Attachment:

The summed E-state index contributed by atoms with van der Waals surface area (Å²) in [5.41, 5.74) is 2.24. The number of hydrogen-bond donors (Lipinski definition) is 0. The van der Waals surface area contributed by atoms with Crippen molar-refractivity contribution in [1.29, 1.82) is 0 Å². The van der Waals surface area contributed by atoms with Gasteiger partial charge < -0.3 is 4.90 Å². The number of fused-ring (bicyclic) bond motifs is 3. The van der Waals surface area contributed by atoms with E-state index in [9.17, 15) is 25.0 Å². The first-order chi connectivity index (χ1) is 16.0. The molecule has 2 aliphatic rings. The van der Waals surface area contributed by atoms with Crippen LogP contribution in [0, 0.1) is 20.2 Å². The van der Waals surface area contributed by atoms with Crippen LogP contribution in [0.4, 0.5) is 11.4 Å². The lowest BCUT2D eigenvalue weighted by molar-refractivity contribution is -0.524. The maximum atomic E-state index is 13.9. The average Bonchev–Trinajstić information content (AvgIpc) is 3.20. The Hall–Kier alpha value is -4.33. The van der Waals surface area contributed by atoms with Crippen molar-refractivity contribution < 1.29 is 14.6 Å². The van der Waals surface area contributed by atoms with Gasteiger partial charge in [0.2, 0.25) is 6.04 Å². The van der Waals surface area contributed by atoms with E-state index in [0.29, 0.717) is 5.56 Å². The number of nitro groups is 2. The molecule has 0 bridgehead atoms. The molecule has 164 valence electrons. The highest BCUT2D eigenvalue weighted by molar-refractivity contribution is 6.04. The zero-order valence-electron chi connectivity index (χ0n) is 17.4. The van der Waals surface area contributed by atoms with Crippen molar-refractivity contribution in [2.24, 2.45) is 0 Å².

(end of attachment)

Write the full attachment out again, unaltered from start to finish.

The summed E-state index contributed by atoms with van der Waals surface area (Å²) in [5.41, 5.74) is 2.24. The number of hydrogen-bond donors (Lipinski definition) is 0. The van der Waals surface area contributed by atoms with Crippen molar-refractivity contribution in [1.29, 1.82) is 0 Å². The van der Waals surface area contributed by atoms with Gasteiger partial charge < -0.3 is 4.90 Å². The number of fused-ring (bicyclic) bond motifs is 3. The van der Waals surface area contributed by atoms with E-state index in [9.17, 15) is 25.0 Å². The first-order chi connectivity index (χ1) is 16.0. The molecule has 2 aliphatic rings. The van der Waals surface area contributed by atoms with Crippen LogP contribution in [0, 0.1) is 20.2 Å². The van der Waals surface area contributed by atoms with Crippen LogP contribution in [0.4, 0.5) is 11.4 Å². The lowest BCUT2D eigenvalue weighted by molar-refractivity contribution is -0.524. The maximum atomic E-state index is 13.9. The average Bonchev–Trinajstić information content (AvgIpc) is 3.20. The Hall–Kier alpha value is -4.33. The van der Waals surface area contributed by atoms with Crippen molar-refractivity contribution < 1.29 is 14.6 Å². The van der Waals surface area contributed by atoms with Gasteiger partial charge in [0.2, 0.25) is 6.04 Å². The van der Waals surface area contributed by atoms with E-state index in [0.29, 0.717) is 5.56 Å². The number of nitro groups is 2. The molecule has 0 bridgehead atoms. The molecule has 164 valence electrons. The highest BCUT2D eigenvalue weighted by molar-refractivity contribution is 6.04. The zero-order valence-electron chi connectivity index (χ0n) is 17.4. The van der Waals surface area contributed by atoms with Crippen molar-refractivity contribution in [2.24, 2.45) is 0 Å².